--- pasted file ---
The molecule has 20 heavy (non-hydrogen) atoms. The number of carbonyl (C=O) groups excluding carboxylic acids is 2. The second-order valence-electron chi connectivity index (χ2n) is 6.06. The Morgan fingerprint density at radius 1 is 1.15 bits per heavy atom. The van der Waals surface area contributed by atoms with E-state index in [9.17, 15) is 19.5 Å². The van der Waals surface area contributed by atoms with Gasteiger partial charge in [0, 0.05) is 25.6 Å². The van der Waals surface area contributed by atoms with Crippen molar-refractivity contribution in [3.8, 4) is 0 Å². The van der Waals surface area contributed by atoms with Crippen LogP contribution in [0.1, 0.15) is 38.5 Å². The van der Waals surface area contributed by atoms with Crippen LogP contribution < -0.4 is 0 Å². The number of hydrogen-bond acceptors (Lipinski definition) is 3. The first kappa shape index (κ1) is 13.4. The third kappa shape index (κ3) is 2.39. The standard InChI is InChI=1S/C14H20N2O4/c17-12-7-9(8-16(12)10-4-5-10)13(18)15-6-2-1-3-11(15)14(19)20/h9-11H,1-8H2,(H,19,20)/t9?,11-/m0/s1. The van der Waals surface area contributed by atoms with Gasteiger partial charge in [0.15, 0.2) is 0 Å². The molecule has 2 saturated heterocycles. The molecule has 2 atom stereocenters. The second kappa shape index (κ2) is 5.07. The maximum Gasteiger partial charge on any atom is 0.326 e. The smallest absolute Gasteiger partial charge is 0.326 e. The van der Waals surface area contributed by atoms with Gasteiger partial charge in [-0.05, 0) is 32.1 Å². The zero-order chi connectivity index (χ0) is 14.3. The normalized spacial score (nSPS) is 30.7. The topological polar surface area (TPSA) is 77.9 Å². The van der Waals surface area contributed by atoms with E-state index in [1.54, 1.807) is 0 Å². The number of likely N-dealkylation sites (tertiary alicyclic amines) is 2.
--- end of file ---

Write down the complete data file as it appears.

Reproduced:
The molecule has 20 heavy (non-hydrogen) atoms. The number of carbonyl (C=O) groups excluding carboxylic acids is 2. The second-order valence-electron chi connectivity index (χ2n) is 6.06. The Morgan fingerprint density at radius 1 is 1.15 bits per heavy atom. The van der Waals surface area contributed by atoms with E-state index in [9.17, 15) is 19.5 Å². The van der Waals surface area contributed by atoms with Gasteiger partial charge in [0, 0.05) is 25.6 Å². The van der Waals surface area contributed by atoms with Crippen molar-refractivity contribution in [3.8, 4) is 0 Å². The van der Waals surface area contributed by atoms with Crippen LogP contribution in [0.1, 0.15) is 38.5 Å². The van der Waals surface area contributed by atoms with Crippen LogP contribution < -0.4 is 0 Å². The number of hydrogen-bond acceptors (Lipinski definition) is 3. The first kappa shape index (κ1) is 13.4. The third kappa shape index (κ3) is 2.39. The standard InChI is InChI=1S/C14H20N2O4/c17-12-7-9(8-16(12)10-4-5-10)13(18)15-6-2-1-3-11(15)14(19)20/h9-11H,1-8H2,(H,19,20)/t9?,11-/m0/s1. The van der Waals surface area contributed by atoms with Gasteiger partial charge in [0.15, 0.2) is 0 Å². The molecule has 2 saturated heterocycles. The molecule has 2 atom stereocenters. The second kappa shape index (κ2) is 5.07. The maximum Gasteiger partial charge on any atom is 0.326 e. The smallest absolute Gasteiger partial charge is 0.326 e. The van der Waals surface area contributed by atoms with Gasteiger partial charge in [-0.05, 0) is 32.1 Å². The zero-order chi connectivity index (χ0) is 14.3. The normalized spacial score (nSPS) is 30.7. The topological polar surface area (TPSA) is 77.9 Å². The van der Waals surface area contributed by atoms with E-state index in [1.54, 1.807) is 0 Å². The number of likely N-dealkylation sites (tertiary alicyclic amines) is 2.